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Photo of a endoscopist carrying out an examination of a patientFeature
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New website aims to help better prepare
patients for diagnostic and screening tests
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By Joel Schlesinger
Sept/Oct 2018

When it comes to colonoscopies, Dennis Maione calls himself a "frequent flyer."

"If it wasn't free already, I'd have earned at least one free scope," says the 53-year-old Winnipeg author, teacher and church pastor.

Maione has had a colonoscopy every year since he was in his 20s. The procedure, also known as a "scope," involves inserting a tube with a small, high-definition camera into the rectum to allow to a physician to examine the inside of patient's colon.

"I have had colorectal cancer twice, and the reason I get regular scopes is because of an underlying issue," says the married father of three adult children.

"I've got something called 'Lynch Syndrome,' which is a genetic defect that predisposes me to a variety of cancers, colorectal being the most prevalent, so people with my genetics have at least an 80 per cent chance of getting at least one colorectal cancer in their lifetime."

Maione has been scoped dozens of times, so it's safe to say he knows the ins and outs of the procedure very well. That's one reason why he's featured on a new website designed to better prepare patients for the procedure.

Called, the website was launched earlier this year and aims to address two key problems associated with a colonoscopy: patients who are overly anxious about having a scope, and/or those who have not cleared their colon of all fecal matter and debris before undergoing the procedure.

Photo of Dennis Maione
Dennis Maione talks about his experience in a video on a new website for colonoscopy patients.

"The purpose is to help people be better prepared by giving them information to understand what's involved, and to have descriptions about polyps and other common results so they have some idea of the implications," says Dr. Harminder Singh, a gastroenterologist, and leader of a team that built the website.

The project is a part of a larger initiative designed to improve the experience for patients who are about to undergo a colonoscopy, says Singh, who is also Director of Research for the Winnipeg Regional Health Authority's colonoscopy program.

Other elements of the plan include efforts to help reduce wait times for colonoscopies, improve the timing for follow-up colonoscopies after the removal of polyps and colon cancer, research into different laxatives used to clean the colon, and colonoscopy quality assessment and improvement initiatives. This initiative complements the recently established central intake system for intestinal endoscopies by the Region.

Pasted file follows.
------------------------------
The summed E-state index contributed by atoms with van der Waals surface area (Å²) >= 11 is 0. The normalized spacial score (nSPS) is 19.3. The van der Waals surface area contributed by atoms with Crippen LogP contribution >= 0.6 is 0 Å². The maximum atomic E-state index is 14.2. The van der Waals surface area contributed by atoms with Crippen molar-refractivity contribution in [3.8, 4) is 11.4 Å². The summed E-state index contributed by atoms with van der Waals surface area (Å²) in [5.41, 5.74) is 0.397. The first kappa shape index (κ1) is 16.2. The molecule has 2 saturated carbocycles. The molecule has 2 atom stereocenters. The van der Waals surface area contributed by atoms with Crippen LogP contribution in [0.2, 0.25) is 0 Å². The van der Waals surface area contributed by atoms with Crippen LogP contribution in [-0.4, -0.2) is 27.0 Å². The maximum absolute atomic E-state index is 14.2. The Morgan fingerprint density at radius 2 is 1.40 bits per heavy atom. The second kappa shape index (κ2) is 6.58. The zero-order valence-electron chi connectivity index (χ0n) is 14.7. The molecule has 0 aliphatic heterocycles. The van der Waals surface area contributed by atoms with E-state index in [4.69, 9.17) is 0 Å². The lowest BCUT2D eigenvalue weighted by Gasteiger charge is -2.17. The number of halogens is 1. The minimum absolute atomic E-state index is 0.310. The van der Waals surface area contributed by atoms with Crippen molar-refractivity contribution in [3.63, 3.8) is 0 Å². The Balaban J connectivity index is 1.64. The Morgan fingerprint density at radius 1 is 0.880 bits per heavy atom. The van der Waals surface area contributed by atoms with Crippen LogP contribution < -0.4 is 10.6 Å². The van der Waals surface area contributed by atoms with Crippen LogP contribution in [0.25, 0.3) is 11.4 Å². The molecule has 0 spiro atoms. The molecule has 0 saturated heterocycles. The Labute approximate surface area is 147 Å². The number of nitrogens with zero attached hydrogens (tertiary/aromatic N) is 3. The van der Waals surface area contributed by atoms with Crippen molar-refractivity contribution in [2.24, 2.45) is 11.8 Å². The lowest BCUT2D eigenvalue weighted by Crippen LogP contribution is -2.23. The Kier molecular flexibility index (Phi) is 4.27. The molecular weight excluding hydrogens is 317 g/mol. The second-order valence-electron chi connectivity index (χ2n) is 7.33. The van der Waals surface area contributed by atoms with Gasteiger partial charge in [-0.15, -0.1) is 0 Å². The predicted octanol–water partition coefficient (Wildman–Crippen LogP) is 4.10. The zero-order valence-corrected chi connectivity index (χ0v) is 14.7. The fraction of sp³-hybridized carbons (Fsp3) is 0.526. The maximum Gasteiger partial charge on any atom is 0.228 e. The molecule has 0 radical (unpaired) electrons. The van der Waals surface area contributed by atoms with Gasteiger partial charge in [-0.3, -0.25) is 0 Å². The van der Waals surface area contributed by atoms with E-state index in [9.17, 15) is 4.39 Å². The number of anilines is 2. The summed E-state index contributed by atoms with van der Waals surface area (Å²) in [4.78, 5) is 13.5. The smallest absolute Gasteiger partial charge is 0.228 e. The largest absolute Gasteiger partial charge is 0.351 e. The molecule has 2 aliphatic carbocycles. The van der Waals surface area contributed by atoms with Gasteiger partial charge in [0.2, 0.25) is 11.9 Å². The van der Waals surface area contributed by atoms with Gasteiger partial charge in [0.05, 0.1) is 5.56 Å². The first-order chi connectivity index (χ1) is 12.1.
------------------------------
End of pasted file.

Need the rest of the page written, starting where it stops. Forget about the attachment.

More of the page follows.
In addition to enhancing the quality of care for patients, the colonoscopy initiative is also expected to reduce inefficiencies in the program, including the need to redo procedures due to lack of patient preparation, no-shows or last-minute cancellations. As such, the initiative has the potential to improve care for a lot of people, says Singh.

Colonoscopies are used to diagnose and guide treatment for a variety of conditions, including Crohn's disease and colitis. But roughly 50 per cent of the roughly 30,000 procedures performed every year in Manitoba are used to detect early signs of colorectal cancer - one of the most common forms of cancer.

The risk for colorectal cancer rises as one gets older, so many people end up getting a colonoscopy after the age of 50. But some Manitobans will undergo screening earlier in life, particularly if they have a family history of the disease.

As a diagnostic tool, colonoscopies are invaluable, Singh adds, because colorectal cancer, when detected early, is very treatable. Moreover, the disease is often asymptomatic - and otherwise undetectable - until advanced stages, when the cancer becomes much more challenging to treat.

But the efficacy of the test depends largely on how well patients prepare for it, physically and mentally. And therein lies the problem. Gastroenterologists like Singh frequently encounter patients who are stressed out about having the procedure, in part because they didn't have enough information about it. Equally troubling, many do not have a clear bowel at the time of the colonoscopy.

"There are a number of studies that have shown 10 to 30 per cent of people don't have clean bowels at the time of the colonoscopy," says Singh. "We do see in our practice that people do only part of the preparation because they can't tolerate it, or they believe they have been cleaned out enough."